Policy from all levels of the education system can have positive benefits if applied in a flexible manner. For example, policy documents on teaching approaches (C3) can serve as useful guidelines in cases where the capacity to do curriculum development is limited. On the other hand, it might be necessary to enforce policy in cases where individuals, for example, favor the status quo in opposing innovation in the curriculum. Policy can also help encourage investment in instructional technology (I5) that directly benefits student learning, rather than in administrative infrastructure that may not ultimately achieve such benefits. Generally speaking, though, one would hope that the policy influences would not be too restrictive of staffs' academic freedom to be creative and innovative during curriculum development, but rather that policy would emerge as a consequence of the collaborative curriculum process.

2. Local context

Curricula also need to be designed to be compatible with both the student and staff contexts. Universities are increasingly facing a changing student profile necessitating considerations of their specific needs, interests, and expectations when designing curricula. For example, these days universities are encountering greater cultural and language diversity among registrants, as well as more marginal students of variable educational backgrounds. Such changes could, for example, necessitate the introduction of language and scientific literacy modules for second language English speakers (C1,2) or the devising of extracurricular tutorials (C3) or even foundation and bridging courses to help marginal students acquire the necessary prior knowledge. Many universities have also recorded an increase in international students requiring curricula to be modified to meet employer and government expectations in foreign countries (C1 and I1). These days more students are also working part-time, expecting flexible learning (C3) facilities such as downloadable podcasts (I5) of lectures, chat room discussions, and e-learning facilities (I5), all of which require new approaches to curriculum design. Finally, the pressure is on staff to improve course curricula to meet the needs of modern students who these days are generally more proactive in demanding high-quality education with guaranteed employment.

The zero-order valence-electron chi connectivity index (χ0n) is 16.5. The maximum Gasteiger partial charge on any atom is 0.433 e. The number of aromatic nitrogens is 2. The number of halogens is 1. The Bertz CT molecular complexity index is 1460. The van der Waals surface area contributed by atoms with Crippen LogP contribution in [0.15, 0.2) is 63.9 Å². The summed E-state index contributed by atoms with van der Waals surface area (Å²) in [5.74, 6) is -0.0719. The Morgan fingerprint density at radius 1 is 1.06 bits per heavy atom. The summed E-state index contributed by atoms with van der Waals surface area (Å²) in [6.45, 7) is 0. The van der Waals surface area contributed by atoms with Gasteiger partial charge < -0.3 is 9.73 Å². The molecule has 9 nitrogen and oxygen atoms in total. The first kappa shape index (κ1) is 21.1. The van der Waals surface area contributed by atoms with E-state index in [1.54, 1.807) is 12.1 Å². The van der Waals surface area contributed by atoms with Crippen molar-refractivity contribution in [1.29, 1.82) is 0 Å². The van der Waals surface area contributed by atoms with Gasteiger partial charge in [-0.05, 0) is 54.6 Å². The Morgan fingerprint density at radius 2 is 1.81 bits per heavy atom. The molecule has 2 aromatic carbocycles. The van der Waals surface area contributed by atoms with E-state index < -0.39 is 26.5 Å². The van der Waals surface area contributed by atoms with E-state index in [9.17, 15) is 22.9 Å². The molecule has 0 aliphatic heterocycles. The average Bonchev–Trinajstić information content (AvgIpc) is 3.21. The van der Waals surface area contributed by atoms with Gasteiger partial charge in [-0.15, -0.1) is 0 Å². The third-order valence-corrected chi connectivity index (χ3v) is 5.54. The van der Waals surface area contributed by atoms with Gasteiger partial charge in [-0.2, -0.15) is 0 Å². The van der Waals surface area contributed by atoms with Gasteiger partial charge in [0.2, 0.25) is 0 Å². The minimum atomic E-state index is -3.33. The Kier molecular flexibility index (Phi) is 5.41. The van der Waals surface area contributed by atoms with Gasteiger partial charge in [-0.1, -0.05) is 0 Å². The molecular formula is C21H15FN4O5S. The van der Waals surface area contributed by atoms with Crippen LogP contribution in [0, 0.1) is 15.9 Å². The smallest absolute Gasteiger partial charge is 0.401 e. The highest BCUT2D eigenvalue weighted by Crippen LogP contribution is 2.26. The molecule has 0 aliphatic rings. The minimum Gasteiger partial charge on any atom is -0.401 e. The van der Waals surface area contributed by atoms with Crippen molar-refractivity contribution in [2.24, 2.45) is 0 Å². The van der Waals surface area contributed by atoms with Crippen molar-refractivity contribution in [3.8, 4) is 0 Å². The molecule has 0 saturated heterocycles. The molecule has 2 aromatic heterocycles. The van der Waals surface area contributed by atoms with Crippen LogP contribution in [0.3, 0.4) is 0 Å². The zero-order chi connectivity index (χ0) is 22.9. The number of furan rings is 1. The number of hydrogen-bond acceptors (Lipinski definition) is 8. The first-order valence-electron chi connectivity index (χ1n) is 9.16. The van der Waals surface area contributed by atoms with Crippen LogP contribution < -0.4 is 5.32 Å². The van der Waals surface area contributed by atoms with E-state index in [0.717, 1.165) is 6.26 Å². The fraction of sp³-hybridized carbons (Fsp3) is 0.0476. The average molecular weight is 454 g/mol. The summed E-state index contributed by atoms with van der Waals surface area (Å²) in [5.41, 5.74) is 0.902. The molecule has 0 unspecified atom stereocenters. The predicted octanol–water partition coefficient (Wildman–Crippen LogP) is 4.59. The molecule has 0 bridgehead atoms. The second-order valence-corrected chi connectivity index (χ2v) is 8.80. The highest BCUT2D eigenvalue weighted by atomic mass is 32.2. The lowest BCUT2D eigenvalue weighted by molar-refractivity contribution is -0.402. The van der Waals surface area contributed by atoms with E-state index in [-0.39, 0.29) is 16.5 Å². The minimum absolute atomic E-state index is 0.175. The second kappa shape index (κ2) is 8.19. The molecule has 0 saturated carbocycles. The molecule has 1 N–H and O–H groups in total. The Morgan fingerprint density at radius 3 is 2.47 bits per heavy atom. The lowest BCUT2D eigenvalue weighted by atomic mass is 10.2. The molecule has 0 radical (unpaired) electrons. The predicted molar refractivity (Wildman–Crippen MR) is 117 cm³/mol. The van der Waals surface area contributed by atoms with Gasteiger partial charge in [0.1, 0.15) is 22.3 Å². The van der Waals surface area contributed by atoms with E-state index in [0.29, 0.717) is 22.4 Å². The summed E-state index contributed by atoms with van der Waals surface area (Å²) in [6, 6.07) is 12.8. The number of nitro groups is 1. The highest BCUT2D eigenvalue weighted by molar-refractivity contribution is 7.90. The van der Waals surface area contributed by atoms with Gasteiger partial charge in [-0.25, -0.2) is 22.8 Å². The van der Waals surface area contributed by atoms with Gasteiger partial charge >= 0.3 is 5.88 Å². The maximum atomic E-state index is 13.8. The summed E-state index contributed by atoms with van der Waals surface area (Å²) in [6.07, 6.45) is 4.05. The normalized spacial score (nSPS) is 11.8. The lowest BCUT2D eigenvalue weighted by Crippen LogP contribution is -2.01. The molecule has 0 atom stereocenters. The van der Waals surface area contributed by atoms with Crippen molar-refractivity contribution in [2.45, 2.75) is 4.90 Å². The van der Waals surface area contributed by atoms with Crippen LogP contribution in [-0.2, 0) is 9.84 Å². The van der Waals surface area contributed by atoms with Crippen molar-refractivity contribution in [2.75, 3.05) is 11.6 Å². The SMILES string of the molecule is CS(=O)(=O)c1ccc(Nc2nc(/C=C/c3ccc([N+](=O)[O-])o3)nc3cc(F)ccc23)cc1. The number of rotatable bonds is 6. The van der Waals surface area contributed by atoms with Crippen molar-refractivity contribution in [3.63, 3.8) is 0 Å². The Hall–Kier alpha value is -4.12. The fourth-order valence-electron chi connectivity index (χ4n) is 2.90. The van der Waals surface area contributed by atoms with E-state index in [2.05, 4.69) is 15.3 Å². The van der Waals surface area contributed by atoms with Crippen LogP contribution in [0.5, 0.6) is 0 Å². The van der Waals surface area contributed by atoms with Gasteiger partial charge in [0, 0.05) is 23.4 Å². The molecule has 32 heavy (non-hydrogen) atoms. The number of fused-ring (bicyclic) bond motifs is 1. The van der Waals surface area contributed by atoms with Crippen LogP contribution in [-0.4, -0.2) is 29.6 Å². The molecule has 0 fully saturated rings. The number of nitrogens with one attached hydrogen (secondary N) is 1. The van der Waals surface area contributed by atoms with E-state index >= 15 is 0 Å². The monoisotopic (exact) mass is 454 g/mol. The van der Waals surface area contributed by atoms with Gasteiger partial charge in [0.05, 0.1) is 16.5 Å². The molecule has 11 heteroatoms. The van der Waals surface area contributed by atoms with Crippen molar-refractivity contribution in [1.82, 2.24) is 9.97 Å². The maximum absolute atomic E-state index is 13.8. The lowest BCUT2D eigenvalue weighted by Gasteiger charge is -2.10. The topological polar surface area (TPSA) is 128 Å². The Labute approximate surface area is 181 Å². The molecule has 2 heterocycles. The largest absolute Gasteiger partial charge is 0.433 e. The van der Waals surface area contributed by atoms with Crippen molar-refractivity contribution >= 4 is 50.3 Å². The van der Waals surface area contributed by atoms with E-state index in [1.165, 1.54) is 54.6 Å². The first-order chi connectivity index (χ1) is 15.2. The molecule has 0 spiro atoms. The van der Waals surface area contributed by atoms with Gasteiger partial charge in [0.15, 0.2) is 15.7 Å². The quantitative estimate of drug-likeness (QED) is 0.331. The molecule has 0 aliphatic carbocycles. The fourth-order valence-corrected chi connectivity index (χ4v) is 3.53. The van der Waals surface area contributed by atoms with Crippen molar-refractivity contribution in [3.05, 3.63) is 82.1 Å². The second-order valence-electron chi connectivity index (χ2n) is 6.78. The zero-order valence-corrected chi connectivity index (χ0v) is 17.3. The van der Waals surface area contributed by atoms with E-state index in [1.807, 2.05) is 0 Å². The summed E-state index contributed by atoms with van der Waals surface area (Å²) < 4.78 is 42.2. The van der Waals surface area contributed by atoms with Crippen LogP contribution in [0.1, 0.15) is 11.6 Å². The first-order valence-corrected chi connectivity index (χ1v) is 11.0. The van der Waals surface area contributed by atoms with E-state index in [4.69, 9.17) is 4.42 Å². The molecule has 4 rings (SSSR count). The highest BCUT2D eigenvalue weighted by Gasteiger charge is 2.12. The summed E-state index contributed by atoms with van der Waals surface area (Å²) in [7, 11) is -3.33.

From the staff perspective, the context includes an increasing number of innovators and agents of curriculum reform, together with staff displaying resistance to change (See Paper 2 of this series). The changing times (I4) and student context means that staff are under pressure to be more innovative and scholarly. Thus, there might be a need to develop staffs' capacity to be innovative through faculty development programs that empower them to take charge of their own curriculum development (C1–3).

Finally, the design of the curriculum needs to be considered in the light of available and perhaps changing financial, material, and human resources (C2). Modern biochemistry teaching programs involve high consumable and equipment costs and require the availability of specialized teaching facilities such as e-learning labs (I5). Other logistical aspects such as staff availability and time-tabling will also place constraints on the content, nature, and design of the curriculum.

3. Societal expectations